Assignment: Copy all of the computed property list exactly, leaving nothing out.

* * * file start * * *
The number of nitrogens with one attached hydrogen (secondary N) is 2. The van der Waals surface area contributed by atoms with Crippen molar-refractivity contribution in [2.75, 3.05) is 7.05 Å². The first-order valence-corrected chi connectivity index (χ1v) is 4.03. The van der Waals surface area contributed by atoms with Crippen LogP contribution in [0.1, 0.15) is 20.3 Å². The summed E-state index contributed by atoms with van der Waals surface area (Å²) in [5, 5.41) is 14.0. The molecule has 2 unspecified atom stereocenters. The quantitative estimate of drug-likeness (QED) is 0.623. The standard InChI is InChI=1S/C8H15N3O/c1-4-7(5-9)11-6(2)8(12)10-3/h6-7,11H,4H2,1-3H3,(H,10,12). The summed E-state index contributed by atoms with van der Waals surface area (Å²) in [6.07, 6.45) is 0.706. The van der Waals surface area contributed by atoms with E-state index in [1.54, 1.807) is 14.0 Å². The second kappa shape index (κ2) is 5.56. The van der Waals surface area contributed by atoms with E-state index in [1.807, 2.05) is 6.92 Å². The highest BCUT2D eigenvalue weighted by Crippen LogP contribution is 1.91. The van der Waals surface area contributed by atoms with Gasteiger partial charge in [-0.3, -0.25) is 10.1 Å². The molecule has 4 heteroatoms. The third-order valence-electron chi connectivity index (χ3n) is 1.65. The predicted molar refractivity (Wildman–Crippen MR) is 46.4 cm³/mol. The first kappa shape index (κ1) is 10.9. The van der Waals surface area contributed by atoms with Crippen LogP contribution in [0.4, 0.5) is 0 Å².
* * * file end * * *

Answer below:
The number of nitrogens with one attached hydrogen (secondary N) is 2. The van der Waals surface area contributed by atoms with Crippen molar-refractivity contribution in [2.75, 3.05) is 7.05 Å². The first-order valence-corrected chi connectivity index (χ1v) is 4.03. The van der Waals surface area contributed by atoms with Crippen LogP contribution in [0.1, 0.15) is 20.3 Å². The summed E-state index contributed by atoms with van der Waals surface area (Å²) in [5, 5.41) is 14.0. The molecule has 2 unspecified atom stereocenters. The quantitative estimate of drug-likeness (QED) is 0.623. The standard InChI is InChI=1S/C8H15N3O/c1-4-7(5-9)11-6(2)8(12)10-3/h6-7,11H,4H2,1-3H3,(H,10,12). The summed E-state index contributed by atoms with van der Waals surface area (Å²) in [6.07, 6.45) is 0.706. The van der Waals surface area contributed by atoms with E-state index in [1.54, 1.807) is 14.0 Å². The second kappa shape index (κ2) is 5.56. The van der Waals surface area contributed by atoms with E-state index in [1.807, 2.05) is 6.92 Å². The highest BCUT2D eigenvalue weighted by Crippen LogP contribution is 1.91. The van der Waals surface area contributed by atoms with Gasteiger partial charge in [-0.3, -0.25) is 10.1 Å². The molecule has 4 heteroatoms. The third-order valence-electron chi connectivity index (χ3n) is 1.65. The predicted molar refractivity (Wildman–Crippen MR) is 46.4 cm³/mol. The first kappa shape index (κ1) is 10.9. The van der Waals surface area contributed by atoms with Crippen LogP contribution in [0.4, 0.5) is 0 Å².